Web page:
With colorful parades and picnics and fireworks displays, Independence Day is an especially photogenic holiday. But many of the Fourth of July photos in the Star Tribune archives illustrate how not to spend the holiday. Don’t drive recklessly (or you’ll end up in the morgue
). Don’t shoot off illegal fireworks (or you’ll end up in the hospital)
. Don’t tease dogs with illegal fireworks (wait … what?
This year I’ll offer two images that feature smiling happy people. Perhaps you can identify some of them.
Thirty-plus feet of rain gutter? Check. A few rolls of aluminum foil to line it? Check. Scores of peeled bananas? Check. Gallons and gallons of vanilla ice cream and chocolate syrup — and a few cans of maraschino cherries to top it all off? Check, check, check! On July 4, 1969, Mrs. Donald Schrader of south Minneapolis had all the makings of the holiday weekend’s largest banana split. Her neighbors in the 4100 block of Ewing Avenue S. lined up for the colossal dessert. (Minneapolis Tribune photo by Powell Krueger)
The lovely Lorraine Olson — your great-grandmother, perhaps? — appeared on the front page of the Minneapolis Star on July 4, 1936, as part of a three-photo package titled "As Minneapolis Celebrates the Fourth of July." The caption listed no age or location.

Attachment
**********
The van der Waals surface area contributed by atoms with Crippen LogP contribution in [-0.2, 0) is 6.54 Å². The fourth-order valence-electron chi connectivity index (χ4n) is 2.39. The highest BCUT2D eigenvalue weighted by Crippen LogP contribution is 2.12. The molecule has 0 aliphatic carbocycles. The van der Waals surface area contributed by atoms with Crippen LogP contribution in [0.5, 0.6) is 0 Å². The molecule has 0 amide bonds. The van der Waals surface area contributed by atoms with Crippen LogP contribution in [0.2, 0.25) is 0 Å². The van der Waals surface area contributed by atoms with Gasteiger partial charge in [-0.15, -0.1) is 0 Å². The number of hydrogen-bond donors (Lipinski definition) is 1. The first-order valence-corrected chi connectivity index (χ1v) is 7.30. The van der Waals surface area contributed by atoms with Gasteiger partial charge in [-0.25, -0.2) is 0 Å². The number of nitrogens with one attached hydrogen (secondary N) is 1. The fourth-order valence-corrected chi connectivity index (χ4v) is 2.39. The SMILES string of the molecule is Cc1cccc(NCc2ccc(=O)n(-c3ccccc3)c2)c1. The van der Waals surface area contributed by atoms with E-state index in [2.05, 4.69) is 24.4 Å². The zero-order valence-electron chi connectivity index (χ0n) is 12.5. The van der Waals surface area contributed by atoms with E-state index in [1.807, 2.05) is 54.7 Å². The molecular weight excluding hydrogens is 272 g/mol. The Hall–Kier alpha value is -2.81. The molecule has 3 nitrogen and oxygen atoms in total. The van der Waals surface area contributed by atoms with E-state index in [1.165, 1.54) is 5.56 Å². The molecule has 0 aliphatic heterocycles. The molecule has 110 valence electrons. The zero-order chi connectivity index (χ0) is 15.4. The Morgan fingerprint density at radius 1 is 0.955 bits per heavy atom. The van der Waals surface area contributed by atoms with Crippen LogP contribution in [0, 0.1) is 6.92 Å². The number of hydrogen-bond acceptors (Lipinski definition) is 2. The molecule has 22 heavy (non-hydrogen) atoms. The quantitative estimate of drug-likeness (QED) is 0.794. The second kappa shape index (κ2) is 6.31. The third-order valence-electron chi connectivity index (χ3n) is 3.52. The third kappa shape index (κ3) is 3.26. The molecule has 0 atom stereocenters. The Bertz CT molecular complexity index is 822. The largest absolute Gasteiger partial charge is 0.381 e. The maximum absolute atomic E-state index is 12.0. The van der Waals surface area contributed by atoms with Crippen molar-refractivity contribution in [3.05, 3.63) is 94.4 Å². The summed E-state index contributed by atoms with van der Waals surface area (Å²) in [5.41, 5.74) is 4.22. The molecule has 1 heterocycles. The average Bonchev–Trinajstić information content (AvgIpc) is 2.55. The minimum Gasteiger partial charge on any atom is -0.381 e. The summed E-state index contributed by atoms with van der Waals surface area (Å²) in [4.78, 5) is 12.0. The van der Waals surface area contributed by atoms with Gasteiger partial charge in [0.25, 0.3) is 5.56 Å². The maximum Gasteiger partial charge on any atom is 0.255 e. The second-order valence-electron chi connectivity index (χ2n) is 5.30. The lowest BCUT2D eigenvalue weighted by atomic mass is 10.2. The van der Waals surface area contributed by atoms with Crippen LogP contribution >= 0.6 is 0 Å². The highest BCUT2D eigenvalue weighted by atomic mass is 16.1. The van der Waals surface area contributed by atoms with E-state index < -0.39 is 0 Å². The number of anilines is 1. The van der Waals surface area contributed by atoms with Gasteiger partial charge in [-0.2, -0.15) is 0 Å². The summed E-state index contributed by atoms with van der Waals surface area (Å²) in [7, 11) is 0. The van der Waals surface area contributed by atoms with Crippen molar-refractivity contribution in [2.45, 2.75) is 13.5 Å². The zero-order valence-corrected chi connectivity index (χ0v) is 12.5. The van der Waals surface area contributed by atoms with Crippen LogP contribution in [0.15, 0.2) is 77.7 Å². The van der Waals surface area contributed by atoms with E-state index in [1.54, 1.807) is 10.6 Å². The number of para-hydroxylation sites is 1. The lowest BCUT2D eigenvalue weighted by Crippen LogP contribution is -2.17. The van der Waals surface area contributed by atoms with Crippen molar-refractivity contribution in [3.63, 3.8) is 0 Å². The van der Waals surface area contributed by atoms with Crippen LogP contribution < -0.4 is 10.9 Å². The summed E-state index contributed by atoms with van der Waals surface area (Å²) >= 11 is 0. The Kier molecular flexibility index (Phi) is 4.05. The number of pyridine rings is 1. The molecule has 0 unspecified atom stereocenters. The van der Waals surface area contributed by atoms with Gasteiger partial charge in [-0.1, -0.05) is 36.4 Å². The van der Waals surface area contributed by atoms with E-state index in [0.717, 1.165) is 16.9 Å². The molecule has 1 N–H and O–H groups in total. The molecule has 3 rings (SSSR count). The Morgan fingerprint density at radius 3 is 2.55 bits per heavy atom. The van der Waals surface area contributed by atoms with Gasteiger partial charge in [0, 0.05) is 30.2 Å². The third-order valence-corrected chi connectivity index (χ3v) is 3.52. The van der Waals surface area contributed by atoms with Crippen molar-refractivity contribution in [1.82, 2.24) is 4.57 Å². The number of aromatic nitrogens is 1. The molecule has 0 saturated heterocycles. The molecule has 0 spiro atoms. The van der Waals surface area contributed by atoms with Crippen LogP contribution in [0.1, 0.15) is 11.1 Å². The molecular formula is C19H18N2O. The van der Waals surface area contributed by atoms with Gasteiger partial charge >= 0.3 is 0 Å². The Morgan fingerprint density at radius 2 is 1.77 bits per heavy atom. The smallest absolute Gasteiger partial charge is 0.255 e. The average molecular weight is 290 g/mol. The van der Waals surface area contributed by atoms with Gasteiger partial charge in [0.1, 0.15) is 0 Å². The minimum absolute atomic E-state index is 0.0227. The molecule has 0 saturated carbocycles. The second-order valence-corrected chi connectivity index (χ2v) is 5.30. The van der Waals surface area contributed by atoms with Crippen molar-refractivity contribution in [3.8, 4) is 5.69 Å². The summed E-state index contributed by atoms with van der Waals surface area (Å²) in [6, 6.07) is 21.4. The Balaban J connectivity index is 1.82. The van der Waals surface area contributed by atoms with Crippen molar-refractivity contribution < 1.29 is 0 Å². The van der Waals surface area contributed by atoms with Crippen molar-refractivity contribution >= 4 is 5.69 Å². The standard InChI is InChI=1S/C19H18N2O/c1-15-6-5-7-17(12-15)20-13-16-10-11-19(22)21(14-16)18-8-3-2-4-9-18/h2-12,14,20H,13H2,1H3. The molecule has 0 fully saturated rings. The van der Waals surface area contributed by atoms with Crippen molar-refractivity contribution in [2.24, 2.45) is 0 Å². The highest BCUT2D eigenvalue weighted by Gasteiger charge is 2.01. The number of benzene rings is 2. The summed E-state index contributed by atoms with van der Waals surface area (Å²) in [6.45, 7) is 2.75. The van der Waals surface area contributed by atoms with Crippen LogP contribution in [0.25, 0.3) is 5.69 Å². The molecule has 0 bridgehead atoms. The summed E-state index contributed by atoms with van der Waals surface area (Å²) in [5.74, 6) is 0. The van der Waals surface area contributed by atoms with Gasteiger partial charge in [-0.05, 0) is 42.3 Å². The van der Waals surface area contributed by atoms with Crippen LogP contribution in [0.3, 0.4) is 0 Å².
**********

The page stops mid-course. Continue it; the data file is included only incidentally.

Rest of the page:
More From Yesterday's News
Art Instruction Inc., once located just around the corner from the old Star and Tribune building on the edge of downtown Minneapolis, offered drawing courses by mail for more than a century. Here the Minneapolis Tribune profiles the commercial art school that trained the likes of Charles M. Schulz ("Peanuts") and Carlos de la Vega (who?).
Twenty irate office women appeared before the St. Paul city council today and demanded action. They said their nylons have been damaged by soot in the city's loop. William Parranto, commissioner of public safety, explained that such soot falls from the chimney at Saint Paul hotel. The hotel, he said, burns a Wyoming oil which contains a liberal percentage of sulphur.
It's no wonder that metro newspapers of the 1950s were extremely profitable: They had a virtual monopoly on classified ads, employed kids to deliver their product and had few if any skilled graphic artists on the payroll. Just try to make sense of this 1955 picture-graph from the Minneapolis Tribune. Appearing with a story headlined "Simple Guide to State School Finances," it's most likely a legislative handout hauled back to the newsroom by the beat writer and slapped directly into print.
Another in our series of Minneapolis Tribune stories that include the word "newspaporial."
In a convoy of six jeeps accompanied by a police escort, RCA Victor's Television Caravan rolled into Minneapolis in October 1947. Several hundred spectators packed the Donaldson's department store on Nicollet Avenue to see demonstrations of the new technology. The next year, KSTP became the first TV station in Minnesota to broadcast regularly, beaming 12 to 14 hours of programming a week to about 2,500 television sets in the metro area.